Tips for being a smart Santa helper

Rather than purchasing unnecessary toys, help Santa add bulk to your kids' stockings with items they can really use.

362 views   |   shares
  • In the manic-filled days before the king of all holidays, we, as parents, sometimes get carried away. We want our children’s Christmas to be magical, and we do our best to satisfy their anticipation for new toys, gadgets and clothes.

  • So, we often blow our budgets or don’t budget at all. According to statistics cited by Bob Brooks of prudentmoney.com, “More than half (57 percent) of U.S. adults with children under 18 said they would be willing to take on debt in order to make their children happy for the holidays.” On that vein, one third of adults planning to buy gifts this Christmas don’t have a spending cap.

  • Added to the buying bonanza is the traditional shopping for stocking stuffers. Sometimes, filling our kids’ stockings can be an afterthought; in a panicked rush of last-minute shopping we fill our carts with useless extras. But since the main presents are usually already waiting under the tree or sitting in Santa’s sleigh ready to be delivered, overspending on stockings seems superfluous.

  • All over the world stockings are such a fun tradition, but why spend even more money needlessly? Here are some ways to take a more practical approach to filling your kids’ socks.

  • Socks and underwear

  • Your kids need new underthings yearly, anyway. They add just the right amount of bulk to a stocking, and they’re bare necessities on which you’re not wasting money.

  • Favorite treats

  • Fill your child’s sock with his favorite snacks and a rare treat or two – microwave popcorn, chips, chocolates, hard candy, beef jerky, gum, soda or fruit. Oranges are a traditional Christmas gift.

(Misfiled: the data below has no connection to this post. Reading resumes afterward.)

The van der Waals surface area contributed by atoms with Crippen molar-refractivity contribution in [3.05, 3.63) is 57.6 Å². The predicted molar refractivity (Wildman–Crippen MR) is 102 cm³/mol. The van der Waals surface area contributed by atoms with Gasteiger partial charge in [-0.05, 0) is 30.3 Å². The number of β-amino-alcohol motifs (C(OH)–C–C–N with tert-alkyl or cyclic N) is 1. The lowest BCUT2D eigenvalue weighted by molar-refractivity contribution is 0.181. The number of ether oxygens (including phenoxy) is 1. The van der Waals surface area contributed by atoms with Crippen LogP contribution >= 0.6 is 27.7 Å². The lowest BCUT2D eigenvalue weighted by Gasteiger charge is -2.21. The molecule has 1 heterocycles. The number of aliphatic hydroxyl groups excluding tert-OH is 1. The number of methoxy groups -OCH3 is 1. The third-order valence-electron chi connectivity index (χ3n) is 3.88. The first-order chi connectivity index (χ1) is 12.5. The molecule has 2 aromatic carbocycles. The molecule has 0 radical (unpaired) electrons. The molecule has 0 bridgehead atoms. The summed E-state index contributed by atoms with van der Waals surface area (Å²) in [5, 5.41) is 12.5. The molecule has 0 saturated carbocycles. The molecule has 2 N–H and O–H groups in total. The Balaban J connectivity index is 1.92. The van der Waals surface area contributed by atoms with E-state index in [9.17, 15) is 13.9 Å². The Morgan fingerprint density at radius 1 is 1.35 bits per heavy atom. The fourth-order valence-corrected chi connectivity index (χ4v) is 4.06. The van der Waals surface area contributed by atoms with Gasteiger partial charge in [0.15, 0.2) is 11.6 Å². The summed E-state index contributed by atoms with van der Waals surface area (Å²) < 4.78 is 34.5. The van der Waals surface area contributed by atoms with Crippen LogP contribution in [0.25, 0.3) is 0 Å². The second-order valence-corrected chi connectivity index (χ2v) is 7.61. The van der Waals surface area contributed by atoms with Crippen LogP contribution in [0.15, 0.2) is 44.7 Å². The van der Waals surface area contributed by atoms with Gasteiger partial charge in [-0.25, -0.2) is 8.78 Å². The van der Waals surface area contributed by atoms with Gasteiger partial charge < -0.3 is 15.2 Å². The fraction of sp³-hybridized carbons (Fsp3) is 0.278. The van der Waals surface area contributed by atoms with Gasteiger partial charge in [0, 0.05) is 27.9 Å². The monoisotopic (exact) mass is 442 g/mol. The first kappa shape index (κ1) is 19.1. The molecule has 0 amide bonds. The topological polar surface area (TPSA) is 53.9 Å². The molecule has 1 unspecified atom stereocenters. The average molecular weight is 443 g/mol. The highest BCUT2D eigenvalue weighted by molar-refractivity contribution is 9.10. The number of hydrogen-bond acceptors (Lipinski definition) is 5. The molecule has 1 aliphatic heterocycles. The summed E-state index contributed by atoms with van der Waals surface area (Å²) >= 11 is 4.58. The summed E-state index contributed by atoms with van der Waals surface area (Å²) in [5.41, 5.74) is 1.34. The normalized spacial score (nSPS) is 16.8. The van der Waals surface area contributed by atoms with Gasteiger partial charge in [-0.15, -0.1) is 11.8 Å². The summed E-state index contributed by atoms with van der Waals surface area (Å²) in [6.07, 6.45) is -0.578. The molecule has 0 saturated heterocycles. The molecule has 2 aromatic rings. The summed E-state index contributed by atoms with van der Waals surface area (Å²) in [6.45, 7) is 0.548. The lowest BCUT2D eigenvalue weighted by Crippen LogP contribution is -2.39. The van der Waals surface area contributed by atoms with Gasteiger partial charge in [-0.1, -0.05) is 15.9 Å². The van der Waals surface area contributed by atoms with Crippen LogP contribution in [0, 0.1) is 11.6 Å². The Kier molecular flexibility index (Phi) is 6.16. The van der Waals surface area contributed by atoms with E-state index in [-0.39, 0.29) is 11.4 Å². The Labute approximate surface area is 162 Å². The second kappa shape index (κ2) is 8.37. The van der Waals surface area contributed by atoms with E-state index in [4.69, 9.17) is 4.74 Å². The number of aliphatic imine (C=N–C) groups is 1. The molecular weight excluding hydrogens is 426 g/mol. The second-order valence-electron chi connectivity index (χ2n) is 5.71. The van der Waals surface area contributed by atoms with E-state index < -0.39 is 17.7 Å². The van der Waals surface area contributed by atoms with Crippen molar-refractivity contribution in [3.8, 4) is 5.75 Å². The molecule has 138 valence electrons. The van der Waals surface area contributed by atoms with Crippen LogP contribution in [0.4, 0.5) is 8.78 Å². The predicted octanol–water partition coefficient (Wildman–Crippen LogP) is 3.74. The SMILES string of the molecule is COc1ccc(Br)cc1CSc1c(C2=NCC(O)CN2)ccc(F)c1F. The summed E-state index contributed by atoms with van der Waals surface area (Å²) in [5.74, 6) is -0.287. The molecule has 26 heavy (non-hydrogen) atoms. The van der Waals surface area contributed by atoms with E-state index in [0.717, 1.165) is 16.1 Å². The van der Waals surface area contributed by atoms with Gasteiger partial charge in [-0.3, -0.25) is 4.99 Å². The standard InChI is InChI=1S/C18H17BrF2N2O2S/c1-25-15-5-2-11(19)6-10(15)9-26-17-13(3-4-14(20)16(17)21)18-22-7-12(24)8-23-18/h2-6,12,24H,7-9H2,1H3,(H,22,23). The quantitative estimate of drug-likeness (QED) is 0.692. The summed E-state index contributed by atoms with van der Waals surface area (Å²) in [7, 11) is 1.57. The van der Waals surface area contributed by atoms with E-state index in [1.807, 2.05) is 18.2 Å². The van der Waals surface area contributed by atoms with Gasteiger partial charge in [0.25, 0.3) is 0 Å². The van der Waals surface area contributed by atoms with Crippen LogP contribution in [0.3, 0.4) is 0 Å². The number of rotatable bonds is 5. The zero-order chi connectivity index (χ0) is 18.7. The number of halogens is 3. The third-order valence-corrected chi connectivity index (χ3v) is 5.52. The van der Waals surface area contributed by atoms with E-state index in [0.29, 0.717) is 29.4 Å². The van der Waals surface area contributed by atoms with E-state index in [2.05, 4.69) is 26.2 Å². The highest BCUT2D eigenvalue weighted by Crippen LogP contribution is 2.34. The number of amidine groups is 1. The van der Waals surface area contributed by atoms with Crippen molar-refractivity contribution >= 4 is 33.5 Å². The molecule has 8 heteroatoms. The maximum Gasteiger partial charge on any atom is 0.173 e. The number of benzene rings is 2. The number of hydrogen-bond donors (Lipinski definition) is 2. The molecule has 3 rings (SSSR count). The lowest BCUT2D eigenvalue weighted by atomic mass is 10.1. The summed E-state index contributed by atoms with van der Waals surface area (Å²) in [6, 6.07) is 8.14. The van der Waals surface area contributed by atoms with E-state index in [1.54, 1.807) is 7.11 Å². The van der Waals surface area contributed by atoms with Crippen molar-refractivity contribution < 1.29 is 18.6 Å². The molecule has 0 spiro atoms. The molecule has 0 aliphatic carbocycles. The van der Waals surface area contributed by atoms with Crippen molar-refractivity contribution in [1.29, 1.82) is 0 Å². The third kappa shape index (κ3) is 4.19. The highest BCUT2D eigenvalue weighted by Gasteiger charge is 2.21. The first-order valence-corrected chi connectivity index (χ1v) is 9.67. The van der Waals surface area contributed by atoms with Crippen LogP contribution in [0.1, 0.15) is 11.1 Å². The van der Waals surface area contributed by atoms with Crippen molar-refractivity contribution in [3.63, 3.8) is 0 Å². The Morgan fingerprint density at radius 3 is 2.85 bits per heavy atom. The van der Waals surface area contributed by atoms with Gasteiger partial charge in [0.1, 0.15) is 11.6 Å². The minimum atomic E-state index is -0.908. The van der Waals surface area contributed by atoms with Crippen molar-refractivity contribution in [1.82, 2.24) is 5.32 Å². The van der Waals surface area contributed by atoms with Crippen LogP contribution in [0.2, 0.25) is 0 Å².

• Books

  • A small board book for your baby or paperback for your little reader should fit neatly into a stocking.

  • A calendar

  • Include a small wall or desk calendar of the new year for your child’s bedroom. A personal calendar can help your child feel more independent and organized.

  • School supplies

  • I know, pencils for Christmas? Bah humbug. But it’s really not as lame as it sounds. A cool new lunchbox, unique-looking pens, pencils or markers and notebooks are some items your kids may like and need, anyway. Give crayons and coloring books to your toddler.

  • Advertisement
  • Personal care items

  • Lotion, body wash, scented body spray, perfume or cologne, toothbrush, a hand mirror, comb, brush, nail polish or makeup are nice little extras and necessities that serve useful purposes.

  • Crafty items

  • For your little crafter, look for items like origami paper, modeling clay, scrapbooking supplies, duct tape, paint, beads for jewelry making, rubber stamps, crochet thread or model car kits.

  • Batteries

  • If your little sugarplum is getting toys or gadgets that require batteries, slip them in the stocking.

  • A letter from Santa

  • Type a letter from Santa listing all the wonderful things he’s noticed your child has done during the past year.

  • Whether your kids leave out their shoes or stockings in anticipation of goodies, take a sensible approach to filling them. Don’t go into debt for stocking stuffers. Resist the temptation to purchase even more unnecessary toys just to check stocking stuffers off your list.

Want uplifting and insightful stories in your inbox?

Share with your friends!

Megan Gladwell, a freelance writer and sometimes teacher, lives in beautiful Northern California with her husband and four children.

Website: http://www.bookclub41.blogspot.com

If you’re the mother of a toddler, you need to know these 5 facts

Raising a toddler can make you want to swoon with joy or quietly pull your hair out. Here's what you need to know to keep your sanity.

Advertisement
Tell us your opinion
 

Thanks for subscribing to our email list. Please enjoy our latest articles.

tumblr